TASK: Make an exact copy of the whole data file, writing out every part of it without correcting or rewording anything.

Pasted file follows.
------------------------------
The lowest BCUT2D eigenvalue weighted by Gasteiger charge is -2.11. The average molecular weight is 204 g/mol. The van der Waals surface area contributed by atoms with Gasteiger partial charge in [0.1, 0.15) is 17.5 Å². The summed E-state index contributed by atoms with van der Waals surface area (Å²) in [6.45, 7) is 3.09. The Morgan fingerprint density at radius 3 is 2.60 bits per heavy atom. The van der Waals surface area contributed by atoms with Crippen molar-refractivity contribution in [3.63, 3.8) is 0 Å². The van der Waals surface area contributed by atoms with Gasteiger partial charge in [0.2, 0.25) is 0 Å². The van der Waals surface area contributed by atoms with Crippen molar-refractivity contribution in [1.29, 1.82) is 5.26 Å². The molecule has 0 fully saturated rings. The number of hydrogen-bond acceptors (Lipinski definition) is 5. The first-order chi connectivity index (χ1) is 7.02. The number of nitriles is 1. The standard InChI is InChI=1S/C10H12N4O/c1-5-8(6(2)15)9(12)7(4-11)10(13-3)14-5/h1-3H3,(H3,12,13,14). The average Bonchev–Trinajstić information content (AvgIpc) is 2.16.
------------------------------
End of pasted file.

The lowest BCUT2D eigenvalue weighted by Gasteiger charge is -2.11. The average molecular weight is 204 g/mol. The van der Waals surface area contributed by atoms with Gasteiger partial charge in [0.1, 0.15) is 17.5 Å². The summed E-state index contributed by atoms with van der Waals surface area (Å²) in [6.45, 7) is 3.09. The Morgan fingerprint density at radius 3 is 2.60 bits per heavy atom. The van der Waals surface area contributed by atoms with Crippen molar-refractivity contribution in [3.63, 3.8) is 0 Å². The van der Waals surface area contributed by atoms with Gasteiger partial charge in [0.2, 0.25) is 0 Å². The van der Waals surface area contributed by atoms with Crippen molar-refractivity contribution in [1.29, 1.82) is 5.26 Å². The molecule has 0 fully saturated rings. The number of hydrogen-bond acceptors (Lipinski definition) is 5. The first-order chi connectivity index (χ1) is 7.02. The number of nitriles is 1. The standard InChI is InChI=1S/C10H12N4O/c1-5-8(6(2)15)9(12)7(4-11)10(13-3)14-5/h1-3H3,(H3,12,13,14). The average Bonchev–Trinajstić information content (AvgIpc) is 2.16.